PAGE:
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A Journal on Pediatrics, Neonatology, Adolescent Medicine,
Child and Adolescent Psychiatry
Indexed/Abstracted in: CAB, EMBASE, PubMed/MEDLINE, Science Citation Index Expanded (SciSearch), Scopus
Impact Factor 0,532
Minerva Pediatrica 2015 December;67(6):465-72
Prevalence of IgE mediated cow’s milk and egg allergy in children under 2 years of age in Sanliurfa, Turkey: the city that isn’t almost allergic to cow’s milk
Zeyrek D. 1, Koruk I. 2, Kara B. 2, Demir C. 2, Cakmak A. 1 ✉
1 Division of Allergy and Immunology, Department of Pediatrics, Harran University School of Medicine, Sanliurfa, Turkey;
2 Department of Public Health, Harran University School of Medicine, Sanliurfa, Turkey
AIM: Food allergy is a common problem in children and adults. The aim of this study was to determine the frequency of cow’s milk and egg allergy based on skin prick test and oral food challenge results
METHODS: We recruited 614 children aged 1 month-2 years in from different areas of Sanliurfa. An interview was conducted with each parents and family demographic, and prenatal-antenatal-postnatal information was recorded, then skin prick test was applied to the children for egg white, egg yolk and cow’s milk. Cases that are required, sIgE levels for cow’s milk, egg white and egg yolk were measured and food challenge tests were applied.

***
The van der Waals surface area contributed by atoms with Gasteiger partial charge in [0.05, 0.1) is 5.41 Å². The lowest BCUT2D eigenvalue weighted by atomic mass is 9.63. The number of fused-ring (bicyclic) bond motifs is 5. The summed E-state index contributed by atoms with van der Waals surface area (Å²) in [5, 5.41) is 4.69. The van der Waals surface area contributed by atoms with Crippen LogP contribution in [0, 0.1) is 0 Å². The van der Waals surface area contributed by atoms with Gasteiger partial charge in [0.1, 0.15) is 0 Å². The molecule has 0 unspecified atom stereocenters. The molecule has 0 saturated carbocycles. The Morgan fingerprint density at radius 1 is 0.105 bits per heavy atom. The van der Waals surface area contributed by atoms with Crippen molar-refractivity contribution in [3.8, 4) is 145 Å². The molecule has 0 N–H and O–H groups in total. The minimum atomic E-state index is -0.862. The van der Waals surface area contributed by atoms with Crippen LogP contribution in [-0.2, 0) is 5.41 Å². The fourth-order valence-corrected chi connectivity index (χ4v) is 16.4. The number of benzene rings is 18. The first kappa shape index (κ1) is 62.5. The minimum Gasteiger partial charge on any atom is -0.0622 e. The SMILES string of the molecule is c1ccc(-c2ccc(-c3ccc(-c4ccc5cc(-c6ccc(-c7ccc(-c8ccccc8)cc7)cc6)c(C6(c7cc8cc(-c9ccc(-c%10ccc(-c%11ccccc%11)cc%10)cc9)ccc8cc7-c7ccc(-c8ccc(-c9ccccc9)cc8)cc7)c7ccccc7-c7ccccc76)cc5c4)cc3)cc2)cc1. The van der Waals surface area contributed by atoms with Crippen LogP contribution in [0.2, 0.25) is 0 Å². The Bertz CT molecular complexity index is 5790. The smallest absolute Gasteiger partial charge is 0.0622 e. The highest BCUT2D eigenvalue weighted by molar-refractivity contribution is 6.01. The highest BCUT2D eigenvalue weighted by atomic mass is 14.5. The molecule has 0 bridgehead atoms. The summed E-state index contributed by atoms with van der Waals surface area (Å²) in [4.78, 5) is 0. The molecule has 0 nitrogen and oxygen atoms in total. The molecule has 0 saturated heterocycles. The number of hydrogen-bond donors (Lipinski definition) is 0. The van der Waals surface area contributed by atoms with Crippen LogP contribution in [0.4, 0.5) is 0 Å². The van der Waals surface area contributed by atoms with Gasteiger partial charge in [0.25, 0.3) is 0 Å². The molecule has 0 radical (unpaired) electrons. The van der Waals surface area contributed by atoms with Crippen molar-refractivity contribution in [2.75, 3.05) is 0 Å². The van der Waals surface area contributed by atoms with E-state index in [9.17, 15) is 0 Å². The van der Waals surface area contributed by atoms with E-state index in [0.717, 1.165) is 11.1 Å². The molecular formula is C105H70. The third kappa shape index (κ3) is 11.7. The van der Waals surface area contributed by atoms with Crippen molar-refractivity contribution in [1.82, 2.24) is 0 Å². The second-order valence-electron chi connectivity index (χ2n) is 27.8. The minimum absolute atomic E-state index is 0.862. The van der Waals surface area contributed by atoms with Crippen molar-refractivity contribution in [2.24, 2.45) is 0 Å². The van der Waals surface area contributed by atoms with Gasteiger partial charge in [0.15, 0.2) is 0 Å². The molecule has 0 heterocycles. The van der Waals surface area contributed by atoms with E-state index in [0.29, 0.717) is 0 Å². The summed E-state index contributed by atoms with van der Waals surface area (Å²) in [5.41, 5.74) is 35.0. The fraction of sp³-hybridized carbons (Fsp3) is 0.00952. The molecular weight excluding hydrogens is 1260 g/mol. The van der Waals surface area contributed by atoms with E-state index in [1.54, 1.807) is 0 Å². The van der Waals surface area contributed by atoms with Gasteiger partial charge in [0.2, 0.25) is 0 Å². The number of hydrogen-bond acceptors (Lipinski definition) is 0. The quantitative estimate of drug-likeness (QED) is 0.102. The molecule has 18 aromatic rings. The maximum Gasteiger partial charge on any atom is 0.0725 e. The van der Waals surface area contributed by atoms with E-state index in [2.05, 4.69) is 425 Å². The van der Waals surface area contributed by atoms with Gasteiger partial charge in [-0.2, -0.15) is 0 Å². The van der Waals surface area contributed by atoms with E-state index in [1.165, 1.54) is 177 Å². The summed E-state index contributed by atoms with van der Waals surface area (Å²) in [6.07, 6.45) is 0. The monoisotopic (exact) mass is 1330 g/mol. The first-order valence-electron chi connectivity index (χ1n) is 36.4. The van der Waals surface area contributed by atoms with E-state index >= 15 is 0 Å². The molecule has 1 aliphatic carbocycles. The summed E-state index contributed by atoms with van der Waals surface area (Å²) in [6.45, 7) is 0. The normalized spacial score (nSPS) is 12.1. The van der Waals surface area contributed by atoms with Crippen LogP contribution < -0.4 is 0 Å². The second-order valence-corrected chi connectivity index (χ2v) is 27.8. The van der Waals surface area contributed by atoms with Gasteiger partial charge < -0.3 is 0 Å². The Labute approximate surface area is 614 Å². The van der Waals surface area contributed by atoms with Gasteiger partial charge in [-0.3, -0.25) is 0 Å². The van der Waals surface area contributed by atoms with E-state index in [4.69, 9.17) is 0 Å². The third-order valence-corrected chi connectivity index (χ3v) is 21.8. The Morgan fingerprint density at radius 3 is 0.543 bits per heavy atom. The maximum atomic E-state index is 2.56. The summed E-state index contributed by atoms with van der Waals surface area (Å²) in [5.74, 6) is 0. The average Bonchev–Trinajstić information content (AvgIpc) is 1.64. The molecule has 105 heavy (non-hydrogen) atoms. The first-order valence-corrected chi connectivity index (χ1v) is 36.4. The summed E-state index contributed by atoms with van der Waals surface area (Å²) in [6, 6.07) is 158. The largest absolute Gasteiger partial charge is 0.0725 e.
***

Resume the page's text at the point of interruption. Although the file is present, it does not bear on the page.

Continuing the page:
RESULTS: Cow’s milk and egg allergy was determined in 1 case (0.16%) and 8 cases (1.30%) respectively from the results of the tests applied. Six cases (0.97%) were accepted as sensitive to egg white and egg yolk. Within the factors which were questioned, (only the egg allergy evaluation was made without the cow’s milk allergy case) of those with parental consanguinity was determined at a statistically significantly high level (OR=5.8, 95% CI: 1.2-27.2, P=0.01).
CONCLUSION: The prevalence of cow’s milk allergy in Sanliurfa is the lowest reported prevalence rate to date in children under 2 years of age. When infants develop a food allergy, this takes the form of egg allergy. Within the several factors evaluated to explain this situation, a significant relationship was determined only with parental consanguinity. However, as reported above, to date there is no genetic or epidemiological study to explain this situation.